The economy contracted in 2016, largely as a result of a fall in agricultural output (tobacco, cotton, sugar cane), under the impact of the unfavorable climatic conditions in 2015/2016. Hydroelectric power generation and water supplies were also disrupted by the drought triggered by the El Niño and La Niña phenomena during the last two years. As for the mining sector, it suffered from low prices for its exported commodities. In 2017, despite the more favorable climate forecasts, the economy, which is paralyzed by a liquidity crisis, is expected to continue contracting. The roots of this crisis can be found in the decision by the government in April 2009 to abandon the Zimbabwean dollar in favour of the euro, the rand, the yuan and above all the US dollar. With the fall in commodities prices and the drought, export earnings collapsed, drastically reducing the inward flow of foreign currencies. In addition, deterred by the negative economic climate and the political context, investments have been and will be very limited. The shortage of liquidity means companies will, as they struggle to obtain foreign currencies, be limiting their activities and reducing their operations. At the end of November 2016, in an attempt to overcome this shortage, the central bank decided to issue bond notes indexed against the US dollar. However, perceived by its people as a reintroduction of the Zimbabwean dollar, this measure has created fears of the re-emergence of the hyperinflation experienced by the country in 2008 - 2009.
Struggling since then against deflationary pressures, inflation restarted in 2016 following the ongoing depreciation of the rand and higher food prices as a result of the droughts. Inflation is expected to continue this upwards movement in 2017.
Government revenues are shrinking as GDP contracts. Thus, in 2016, the budget deficit increased because of the poor tobacco harvest, the country’s leading export and revenue source for the Zimbabwean government. The drought also led to higher spending which exceeded the government’s target and thus increased the scale of the deficit. With better climatic conditions in 2017, improved tax receipts and lower spending should make it possible to reduce the budget deficit. Zimbabwe does however need to implement a fiscal consolidation to reduce what accounts for the biggest proportion of its spending: the government wage bill and debt servicing. The situation is all the more critical as the government will very probably not be able to count on assistance from multilateral lenders whilst it has yet to repay 1.6 billion dollars of arrears owed to the WB and AfDB, although it has fulfilled all its financial obligations with regard to the IMF with the repayment of 107.9 million dollars of arrears.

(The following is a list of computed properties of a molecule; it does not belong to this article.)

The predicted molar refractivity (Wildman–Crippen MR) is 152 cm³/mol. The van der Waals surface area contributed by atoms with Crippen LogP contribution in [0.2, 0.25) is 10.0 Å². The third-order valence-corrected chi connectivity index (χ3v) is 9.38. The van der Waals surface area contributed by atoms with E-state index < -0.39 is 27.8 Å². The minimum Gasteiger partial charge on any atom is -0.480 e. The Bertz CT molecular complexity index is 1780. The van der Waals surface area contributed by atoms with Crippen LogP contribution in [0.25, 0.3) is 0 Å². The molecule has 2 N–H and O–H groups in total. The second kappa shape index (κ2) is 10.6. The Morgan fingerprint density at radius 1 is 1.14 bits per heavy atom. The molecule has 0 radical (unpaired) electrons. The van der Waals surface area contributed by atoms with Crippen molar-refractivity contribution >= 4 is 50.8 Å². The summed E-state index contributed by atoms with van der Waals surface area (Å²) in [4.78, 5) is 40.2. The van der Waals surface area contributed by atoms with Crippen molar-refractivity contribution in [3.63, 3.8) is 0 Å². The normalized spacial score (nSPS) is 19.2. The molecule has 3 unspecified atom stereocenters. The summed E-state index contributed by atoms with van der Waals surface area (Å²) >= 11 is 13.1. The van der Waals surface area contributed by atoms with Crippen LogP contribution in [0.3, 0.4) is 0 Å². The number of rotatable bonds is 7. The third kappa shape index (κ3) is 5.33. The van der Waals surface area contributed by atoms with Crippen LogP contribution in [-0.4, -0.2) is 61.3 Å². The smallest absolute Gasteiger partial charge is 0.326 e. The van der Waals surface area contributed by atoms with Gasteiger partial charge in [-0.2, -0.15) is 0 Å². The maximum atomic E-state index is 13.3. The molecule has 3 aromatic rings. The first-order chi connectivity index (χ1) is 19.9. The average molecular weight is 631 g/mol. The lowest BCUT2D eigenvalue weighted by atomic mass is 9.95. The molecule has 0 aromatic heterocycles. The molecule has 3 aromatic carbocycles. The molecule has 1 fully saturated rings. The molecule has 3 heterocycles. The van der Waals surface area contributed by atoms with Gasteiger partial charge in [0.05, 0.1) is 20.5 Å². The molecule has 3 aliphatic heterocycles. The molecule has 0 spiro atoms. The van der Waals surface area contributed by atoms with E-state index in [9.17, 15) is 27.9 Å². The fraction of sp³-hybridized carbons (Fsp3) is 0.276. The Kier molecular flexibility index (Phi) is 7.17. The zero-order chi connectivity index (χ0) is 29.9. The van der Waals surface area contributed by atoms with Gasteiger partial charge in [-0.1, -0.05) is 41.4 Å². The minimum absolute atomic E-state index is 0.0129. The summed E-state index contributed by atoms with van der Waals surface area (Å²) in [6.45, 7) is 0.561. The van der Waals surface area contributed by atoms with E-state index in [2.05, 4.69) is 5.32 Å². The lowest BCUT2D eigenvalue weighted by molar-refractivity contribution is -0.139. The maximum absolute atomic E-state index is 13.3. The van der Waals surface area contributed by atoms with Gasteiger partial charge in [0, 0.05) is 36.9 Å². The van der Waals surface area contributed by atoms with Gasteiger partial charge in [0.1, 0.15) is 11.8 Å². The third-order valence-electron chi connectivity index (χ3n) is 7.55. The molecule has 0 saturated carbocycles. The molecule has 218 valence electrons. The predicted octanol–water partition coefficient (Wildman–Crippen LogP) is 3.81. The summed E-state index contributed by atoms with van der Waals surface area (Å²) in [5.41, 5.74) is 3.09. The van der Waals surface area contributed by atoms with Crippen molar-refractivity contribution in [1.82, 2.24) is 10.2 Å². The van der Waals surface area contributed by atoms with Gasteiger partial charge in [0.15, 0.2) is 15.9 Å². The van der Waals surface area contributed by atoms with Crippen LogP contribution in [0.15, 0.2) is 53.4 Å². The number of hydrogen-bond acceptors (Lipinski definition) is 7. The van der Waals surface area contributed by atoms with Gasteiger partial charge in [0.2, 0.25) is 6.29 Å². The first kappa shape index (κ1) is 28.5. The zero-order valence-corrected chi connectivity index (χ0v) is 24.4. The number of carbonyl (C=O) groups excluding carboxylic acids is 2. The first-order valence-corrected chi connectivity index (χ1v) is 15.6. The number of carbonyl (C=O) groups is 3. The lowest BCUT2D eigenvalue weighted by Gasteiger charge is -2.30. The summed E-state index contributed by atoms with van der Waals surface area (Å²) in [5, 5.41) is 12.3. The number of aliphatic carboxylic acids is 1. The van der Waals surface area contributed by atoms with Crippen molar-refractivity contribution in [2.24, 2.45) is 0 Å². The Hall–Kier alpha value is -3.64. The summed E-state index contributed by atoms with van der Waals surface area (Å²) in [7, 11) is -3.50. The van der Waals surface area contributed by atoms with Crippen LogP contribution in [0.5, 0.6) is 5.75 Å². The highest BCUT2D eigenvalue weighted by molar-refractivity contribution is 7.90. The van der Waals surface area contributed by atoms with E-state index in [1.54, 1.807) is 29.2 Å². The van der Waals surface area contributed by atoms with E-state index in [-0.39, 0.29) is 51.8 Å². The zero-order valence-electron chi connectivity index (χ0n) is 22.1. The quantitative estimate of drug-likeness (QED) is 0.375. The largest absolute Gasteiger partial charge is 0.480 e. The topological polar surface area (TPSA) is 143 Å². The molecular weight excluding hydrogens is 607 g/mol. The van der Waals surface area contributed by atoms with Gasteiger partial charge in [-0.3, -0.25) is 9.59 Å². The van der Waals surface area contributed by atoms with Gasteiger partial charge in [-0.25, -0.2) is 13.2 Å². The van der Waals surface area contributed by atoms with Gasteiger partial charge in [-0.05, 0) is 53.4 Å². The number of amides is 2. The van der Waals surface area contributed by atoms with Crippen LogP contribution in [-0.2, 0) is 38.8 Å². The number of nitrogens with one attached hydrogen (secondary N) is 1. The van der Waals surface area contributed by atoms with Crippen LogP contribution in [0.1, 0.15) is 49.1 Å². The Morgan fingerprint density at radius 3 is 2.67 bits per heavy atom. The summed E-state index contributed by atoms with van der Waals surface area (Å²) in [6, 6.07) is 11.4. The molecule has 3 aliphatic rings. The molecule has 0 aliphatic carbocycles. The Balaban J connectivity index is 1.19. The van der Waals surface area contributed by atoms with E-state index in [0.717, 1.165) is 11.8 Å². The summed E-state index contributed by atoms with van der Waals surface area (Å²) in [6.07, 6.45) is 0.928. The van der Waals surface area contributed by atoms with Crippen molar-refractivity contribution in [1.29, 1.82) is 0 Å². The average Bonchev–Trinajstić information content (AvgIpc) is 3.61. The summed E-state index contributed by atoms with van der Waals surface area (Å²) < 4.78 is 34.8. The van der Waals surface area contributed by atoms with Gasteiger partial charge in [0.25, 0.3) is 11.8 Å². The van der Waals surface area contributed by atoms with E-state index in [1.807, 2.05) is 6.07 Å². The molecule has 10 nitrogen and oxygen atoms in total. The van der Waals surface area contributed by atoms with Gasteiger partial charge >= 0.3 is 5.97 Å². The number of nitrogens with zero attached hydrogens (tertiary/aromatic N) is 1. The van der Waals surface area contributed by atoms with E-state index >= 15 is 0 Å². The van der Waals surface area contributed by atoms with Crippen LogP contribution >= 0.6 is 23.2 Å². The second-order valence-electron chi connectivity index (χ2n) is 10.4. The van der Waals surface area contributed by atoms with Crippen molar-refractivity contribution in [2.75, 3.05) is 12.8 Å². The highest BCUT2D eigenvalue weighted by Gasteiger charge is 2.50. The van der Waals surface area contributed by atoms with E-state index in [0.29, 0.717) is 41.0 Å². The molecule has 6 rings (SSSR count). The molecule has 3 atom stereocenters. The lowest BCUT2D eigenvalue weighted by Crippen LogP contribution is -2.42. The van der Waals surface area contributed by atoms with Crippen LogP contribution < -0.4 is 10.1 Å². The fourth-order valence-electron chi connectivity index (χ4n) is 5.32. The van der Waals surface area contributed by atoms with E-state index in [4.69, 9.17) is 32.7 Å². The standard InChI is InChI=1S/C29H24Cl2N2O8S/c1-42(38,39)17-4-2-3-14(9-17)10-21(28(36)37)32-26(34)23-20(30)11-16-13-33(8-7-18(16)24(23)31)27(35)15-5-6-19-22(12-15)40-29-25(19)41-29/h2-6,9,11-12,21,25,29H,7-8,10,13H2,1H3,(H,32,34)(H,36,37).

The major drought in 2016 resulted in a drop in exports and exacerbated by the fall in commodities prices and a loss of competitiveness linked with the scale of the depreciation of the currency of its major competitor, South Africa, against the US dollar. Imports of food increased following food shortages. In 2017, the current account deficit is expected to remain at a critical level and the flows of grants and FDI will remain well below what is needed to cover the financing needs. The ever increasing pressure on the balance of payments is exacerbating the shortage of dollars and liquidity.
Robert Mugabe, 92, may not be able to last until the end of his term in 2018. The struggle around his succession is becoming fierce with rising factionalism within his party (ZANU-PF) and a proliferation of opponents, including the former Vice-President, Joice Mujuru, who has launched her own “People First” party. In the current economic climate, Robert Mugabe finds himself in a tenuous position: Popular discontent is growing in a developing food crisis, with growing unemployment and poverty, as well as an absence of political change.
Mugabe can however count on the support of the countries in the region, namely the fifteen members of the SADC. The support of the international community however remains less certain. The only way to see a return of the loans and grants from international donors on which the country is heavily dependent in overcoming poverty and for investments in its infrastructures, is through a restructuring of the country’s debts and a change in its economic policies. The repayment in 2016 of its most recent financial obligations towards the IMF will not be enough to ensure further financial aid for Zimbabwe. The political instability and the worst business climate in the region (183rd place out of 190 countries according to the World Bank’s Doing Business 2017 survey) are not going to attract investors and no improvements are likely in the short term. The country has thus had to turn to China to finance its investments. The Asian giant thus has an increasing influence within the country, in particular with the adoption in 2015 of the yuan as an exchange currency.